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The rain in Atacama is wonderful: this is the incredible phenomenon of the “flowery desert”

The Atacama is said to be the driest desert in the world. It rains so little that, when it does so in a somewhat more remarkable way, its (microscopic) inhabitants are devastated. But the curious thing about this desert, with this record, is that it also suffers a wonderful cyclical phenomenon that fills with flowers.

Atacama has an approximate area of ​​105,000 square kilometers and has an annual rainfall rate below 254 millimeters, having even registered periods of up to 400 years without rain in its central zone. But throughout that area there are areas that are somewhat more conducive to experiencing rains and when they abound, magic (or science, depending on how you look at it) occurs.

A blanket of color over what is usually cracked earth

For the land of those who write to you they sometimes say that “for how little it rains, it rains enough“(” For the little that it rains, it rains a lot “) and it is a small popular tongue twister that fits quite well with this phenomenon that, despite occurring in such an inhospitable place as Atacama, has had to be protected by regulations. produces is such that it is not uncommon for it to be victim of mass tourism, as has happened for years in locations like Paris and others like this, apparently not so popular, such as Hadrian’s wall.

These rains, which cannot be said to be frequent except in this context, are “usually” produced by the effect of the Pacific Ocean (hot air). It is called “highland winter” and occurs between January and February, occurring thunderstorms and rain. Something that may remind us of what we saw with the Catatumbo lightning, but in that case the hot air mass is carried by the Caribbean Sea.

Hence, it does not rain a lot, but it does rain enough so that there is snow, fog or flowers. When the rains are abundant, as is also the case when El Niño occurs, Atacama dresses its soil with the inflorescences of more than 200 native species.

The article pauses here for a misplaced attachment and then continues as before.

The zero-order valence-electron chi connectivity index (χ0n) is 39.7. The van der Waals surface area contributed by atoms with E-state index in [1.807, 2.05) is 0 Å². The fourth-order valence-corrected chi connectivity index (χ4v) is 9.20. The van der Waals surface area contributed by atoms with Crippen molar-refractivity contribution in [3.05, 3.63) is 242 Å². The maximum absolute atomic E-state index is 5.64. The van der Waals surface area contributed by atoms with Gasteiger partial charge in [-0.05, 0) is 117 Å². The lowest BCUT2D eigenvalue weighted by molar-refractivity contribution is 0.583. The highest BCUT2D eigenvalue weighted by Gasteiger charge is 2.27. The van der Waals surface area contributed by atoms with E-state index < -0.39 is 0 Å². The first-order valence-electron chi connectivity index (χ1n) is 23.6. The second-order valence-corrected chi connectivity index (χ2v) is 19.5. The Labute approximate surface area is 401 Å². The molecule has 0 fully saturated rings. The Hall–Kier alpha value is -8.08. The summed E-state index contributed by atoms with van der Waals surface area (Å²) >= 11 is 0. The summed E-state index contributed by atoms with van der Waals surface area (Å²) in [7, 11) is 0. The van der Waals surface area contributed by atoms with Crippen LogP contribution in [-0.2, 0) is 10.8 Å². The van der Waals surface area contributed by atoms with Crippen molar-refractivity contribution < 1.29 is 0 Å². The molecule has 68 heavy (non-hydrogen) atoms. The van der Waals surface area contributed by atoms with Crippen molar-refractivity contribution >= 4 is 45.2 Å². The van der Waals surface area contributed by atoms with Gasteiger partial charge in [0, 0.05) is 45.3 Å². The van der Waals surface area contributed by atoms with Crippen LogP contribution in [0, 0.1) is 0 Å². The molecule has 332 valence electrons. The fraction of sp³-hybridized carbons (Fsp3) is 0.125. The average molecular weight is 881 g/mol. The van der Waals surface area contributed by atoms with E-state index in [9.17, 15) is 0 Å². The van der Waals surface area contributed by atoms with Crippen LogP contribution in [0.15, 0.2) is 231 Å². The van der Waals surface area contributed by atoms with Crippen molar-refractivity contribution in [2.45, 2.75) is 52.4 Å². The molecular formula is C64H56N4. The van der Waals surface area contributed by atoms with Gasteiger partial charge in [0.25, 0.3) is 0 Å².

El Niño was what caused the 2015 to be recorded what was considered the largest flowering in the previous 18 years in the desert. The surprise was, moreover, that beyond the intensity of that occasion, it was the second time that the phenomenon occurred that year.

The fact that flowering can occur some time after that extra water reaches the Atacama páramos is due to the fact that many plants are capable of developing seeds and nutrient storage structures such as rhizomes and bulbs, which manage to endure in a state of latency until the conditions conducive to development are in place (such as the spores of a fungus, protozoan or other species). Floral growth occurs a few months after the rains and usually lasts about 3-4 months, occurring in a staggered manner according to the development of each species (the añañucas -Rhodophiala phycelloides * or the Huilli – usually come first.Leucocoryne spp.-, with bulbs).

In the end it ends up being a multicolored mantle, depending on which flowers grow, high biological value, being associated with fauna of the area and being endemic species (such as the añañucas or the lion’s claws –Philodendron xanadu-). This year has already occurred, specifically last august.

However, Atacama it is not the only desert that bloomsIt also occurs in deserts located in Australia or in the United States, such as Mojave, although Atacama may receive more fame for this, since it has been a tourist place for decades. Who knows if Arackar licanantay, the dinosaur discovered last April in Atacama, also wandered through this exceptional and intermittent meadow at the time.

Image | Joselyn Anfossi Mardones